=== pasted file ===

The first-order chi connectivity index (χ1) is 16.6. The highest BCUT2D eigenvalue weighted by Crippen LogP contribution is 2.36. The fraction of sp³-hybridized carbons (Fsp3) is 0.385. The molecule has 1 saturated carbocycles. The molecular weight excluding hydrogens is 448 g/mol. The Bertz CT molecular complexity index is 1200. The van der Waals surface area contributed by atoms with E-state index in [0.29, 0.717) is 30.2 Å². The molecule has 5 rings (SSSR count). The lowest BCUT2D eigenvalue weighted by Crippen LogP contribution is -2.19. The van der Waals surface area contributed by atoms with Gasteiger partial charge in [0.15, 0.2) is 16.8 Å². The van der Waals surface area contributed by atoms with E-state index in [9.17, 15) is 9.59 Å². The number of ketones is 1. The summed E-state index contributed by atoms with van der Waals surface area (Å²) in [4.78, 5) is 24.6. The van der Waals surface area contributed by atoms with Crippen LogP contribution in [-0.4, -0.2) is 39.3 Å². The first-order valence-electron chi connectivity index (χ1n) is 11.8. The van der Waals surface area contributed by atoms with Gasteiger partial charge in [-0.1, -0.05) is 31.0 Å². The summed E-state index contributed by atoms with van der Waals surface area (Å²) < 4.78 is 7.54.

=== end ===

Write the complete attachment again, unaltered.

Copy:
The first-order chi connectivity index (χ1) is 16.6. The highest BCUT2D eigenvalue weighted by Crippen LogP contribution is 2.36. The fraction of sp³-hybridized carbons (Fsp3) is 0.385. The molecule has 1 saturated carbocycles. The molecular weight excluding hydrogens is 448 g/mol. The Bertz CT molecular complexity index is 1200. The van der Waals surface area contributed by atoms with E-state index in [0.29, 0.717) is 30.2 Å². The molecule has 5 rings (SSSR count). The lowest BCUT2D eigenvalue weighted by Crippen LogP contribution is -2.19. The van der Waals surface area contributed by atoms with Gasteiger partial charge in [0.15, 0.2) is 16.8 Å². The van der Waals surface area contributed by atoms with E-state index in [9.17, 15) is 9.59 Å². The number of ketones is 1. The summed E-state index contributed by atoms with van der Waals surface area (Å²) in [4.78, 5) is 24.6. The van der Waals surface area contributed by atoms with Crippen LogP contribution in [-0.4, -0.2) is 39.3 Å². The first-order valence-electron chi connectivity index (χ1n) is 11.8. The van der Waals surface area contributed by atoms with Gasteiger partial charge in [-0.1, -0.05) is 31.0 Å². The summed E-state index contributed by atoms with van der Waals surface area (Å²) < 4.78 is 7.54.